Lousy postseason TV ratings are an NHL way of life
Posted: Tuesday May 23, 2006 2:21PM; Updated: Tuesday May 23, 2006 5:34PM
Some folks call it a nightmare scenario: The Mighty Ducks of Anaheim battling the Carolina Hurricanes for Lord Stanley's mug.
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There has been much chatter in sporting circles about the NHL's impending Stanley Cup finals Armageddon. The basic argument is that none of the four teams left in the tournament can draw flies, let alone eyeballs, to TV screens across the United States, where the majority of franchises dwell; thus The New NHL is destined to shake hands with famine, plague, boils, locusts and fiery destruction.
"The NHL must have a big-market matchup with marquee stars!" the prophets howl from the steam grates, condemning the piteous 2.6 average Nielsen rating awarded to the 2004 Calgary vs. Tampa Bay final on ABC -- Game 7 of which pulled in a 4.2, or roughly 6.3 million American viewers. (Not included were the record-high 5.56 million Canadians ogling the game action on the CBC.)
Even with Canadians out of the mix, the merchants of doom forget that the 1994 marquee event of Mark Messier's New York Rangers seeking their first Cup in 54 years against the Vancouver Canucks drew a 5.2 for Game 7, but an average of only 2.5 for the series, although those tilts were on ESPN, which had 63 million subscribers. (ABC broadcast only three playoff games that year.) Still, that final was a 19 percent improvement over '93, when Wayne Gretzky's L.A. Kings met the proud old Montreal Canadiens. The entire '93 playoffs -- a year in which Mario Lemieux was defending Pittsburgh's second consecutive Cup and conceivably heading for a finals showdown with the Great One -- pulled a 1.3 on ESPN, presumably a hotbed of sports fans.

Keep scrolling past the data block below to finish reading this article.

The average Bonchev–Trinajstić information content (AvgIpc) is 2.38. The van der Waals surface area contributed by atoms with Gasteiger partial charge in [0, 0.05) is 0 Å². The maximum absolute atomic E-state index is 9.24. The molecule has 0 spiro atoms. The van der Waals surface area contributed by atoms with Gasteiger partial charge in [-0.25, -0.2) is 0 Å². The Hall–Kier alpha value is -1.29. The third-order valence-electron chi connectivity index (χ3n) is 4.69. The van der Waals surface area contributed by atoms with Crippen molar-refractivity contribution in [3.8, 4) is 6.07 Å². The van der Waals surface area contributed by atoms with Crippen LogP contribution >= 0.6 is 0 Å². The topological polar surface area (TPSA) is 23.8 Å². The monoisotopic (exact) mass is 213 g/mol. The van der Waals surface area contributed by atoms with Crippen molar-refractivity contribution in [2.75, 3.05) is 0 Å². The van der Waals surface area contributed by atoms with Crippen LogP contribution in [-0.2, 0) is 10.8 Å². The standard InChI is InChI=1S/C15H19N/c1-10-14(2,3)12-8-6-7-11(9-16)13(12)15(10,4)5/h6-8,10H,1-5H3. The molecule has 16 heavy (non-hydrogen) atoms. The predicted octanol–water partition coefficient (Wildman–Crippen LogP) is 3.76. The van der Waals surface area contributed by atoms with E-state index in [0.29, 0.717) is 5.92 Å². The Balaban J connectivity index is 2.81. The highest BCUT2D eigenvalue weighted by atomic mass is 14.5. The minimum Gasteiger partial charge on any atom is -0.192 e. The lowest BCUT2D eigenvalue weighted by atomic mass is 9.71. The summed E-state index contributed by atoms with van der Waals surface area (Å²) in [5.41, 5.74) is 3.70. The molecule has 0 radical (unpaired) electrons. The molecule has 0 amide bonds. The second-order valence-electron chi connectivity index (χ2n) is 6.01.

So much for star power, big markets and compelling story lines. The highest-rated Cup final of this decade (3.7) was New Jersey vs. Dallas on ABC in 2000. Even on free TV, the game's greatest names and franchises have a devil of a time even approaching the 11.9 that the World Series showdown between the San Francisco Giants and the Los Angeles Angels of Anaheim, Azusa and Santa Fe -- an oft-cited ratings stinkeroo -- drew in 2002.
The ice-cold reality is that hockey in the U.S. is a niche sport. 'Twas ever thus. The NHL matters where it matters, but that is still enough to live on comfortably if the league manages its coffers wisely. The perception of failure only rears its hideous mug when the notion that the NHL must attain NFL- or MLB-like status is entertained.
This brings us to another hot topic of postseason palaver: who deserves to be in the Cup final. Carolina and Anaheim are widely scorned for not being "good hockey towns." Critics carp about cobwebs on the seats at The Pond (the Ducks ranked 24th in home attendance this season). Carolina takes guff from those who insist that it is home to nothing but seed-spitting NASCAR woobergoobers when the region is actually a flocking ground for seed-spitting Northerners seeking relief from cold weather, overcrowding, high taxes and the New York Islanders.
Nothing against Raleigh or Anaheim, but personally squeaking, I'd like to see Edmonton make it. Hockey is Canada's sport, after all, and our friends to the north deserve a piece of the action after all we've done to ignore it. However, Buffalo does not share in the blame. The NHL truly matters in Buffalo, a cold, stark, windy place where fiery pride burns bright in the face of insult (Norwood "wide right" and the Bills' four-straight Super Bowl flops), injustice (Hull's "no goal" that won the 1999 Cup final for Dallas) and 41 years without a championship in a major pro sport.